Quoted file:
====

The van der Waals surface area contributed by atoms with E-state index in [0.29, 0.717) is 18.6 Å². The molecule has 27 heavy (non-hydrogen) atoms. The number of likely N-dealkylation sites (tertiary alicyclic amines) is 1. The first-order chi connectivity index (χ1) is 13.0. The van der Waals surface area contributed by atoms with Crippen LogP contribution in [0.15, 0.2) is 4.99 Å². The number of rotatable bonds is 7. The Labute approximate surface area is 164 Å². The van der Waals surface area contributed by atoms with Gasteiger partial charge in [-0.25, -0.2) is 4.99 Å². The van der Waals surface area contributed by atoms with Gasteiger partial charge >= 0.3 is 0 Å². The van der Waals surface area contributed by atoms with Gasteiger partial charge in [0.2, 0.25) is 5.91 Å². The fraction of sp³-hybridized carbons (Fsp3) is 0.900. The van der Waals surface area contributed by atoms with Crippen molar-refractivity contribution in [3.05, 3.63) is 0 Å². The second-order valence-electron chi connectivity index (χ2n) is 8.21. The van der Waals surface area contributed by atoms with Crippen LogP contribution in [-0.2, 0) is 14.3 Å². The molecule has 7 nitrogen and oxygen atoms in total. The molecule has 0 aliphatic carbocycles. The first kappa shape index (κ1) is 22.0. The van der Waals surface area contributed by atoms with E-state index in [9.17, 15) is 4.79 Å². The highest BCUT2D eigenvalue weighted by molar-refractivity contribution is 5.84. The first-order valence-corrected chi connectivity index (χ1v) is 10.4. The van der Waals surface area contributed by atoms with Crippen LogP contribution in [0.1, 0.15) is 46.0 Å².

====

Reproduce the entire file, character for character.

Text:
The van der Waals surface area contributed by atoms with E-state index in [0.29, 0.717) is 18.6 Å². The molecule has 27 heavy (non-hydrogen) atoms. The number of likely N-dealkylation sites (tertiary alicyclic amines) is 1. The first-order chi connectivity index (χ1) is 13.0. The van der Waals surface area contributed by atoms with Crippen LogP contribution in [0.15, 0.2) is 4.99 Å². The number of rotatable bonds is 7. The Labute approximate surface area is 164 Å². The van der Waals surface area contributed by atoms with Gasteiger partial charge in [-0.25, -0.2) is 4.99 Å². The van der Waals surface area contributed by atoms with Gasteiger partial charge >= 0.3 is 0 Å². The van der Waals surface area contributed by atoms with Gasteiger partial charge in [0.2, 0.25) is 5.91 Å². The fraction of sp³-hybridized carbons (Fsp3) is 0.900. The van der Waals surface area contributed by atoms with Crippen molar-refractivity contribution in [3.05, 3.63) is 0 Å². The second-order valence-electron chi connectivity index (χ2n) is 8.21. The van der Waals surface area contributed by atoms with Crippen LogP contribution in [-0.2, 0) is 14.3 Å². The molecule has 7 nitrogen and oxygen atoms in total. The molecule has 0 aliphatic carbocycles. The first kappa shape index (κ1) is 22.0. The van der Waals surface area contributed by atoms with E-state index in [9.17, 15) is 4.79 Å². The highest BCUT2D eigenvalue weighted by molar-refractivity contribution is 5.84. The first-order valence-corrected chi connectivity index (χ1v) is 10.4. The van der Waals surface area contributed by atoms with Crippen LogP contribution in [0.1, 0.15) is 46.0 Å².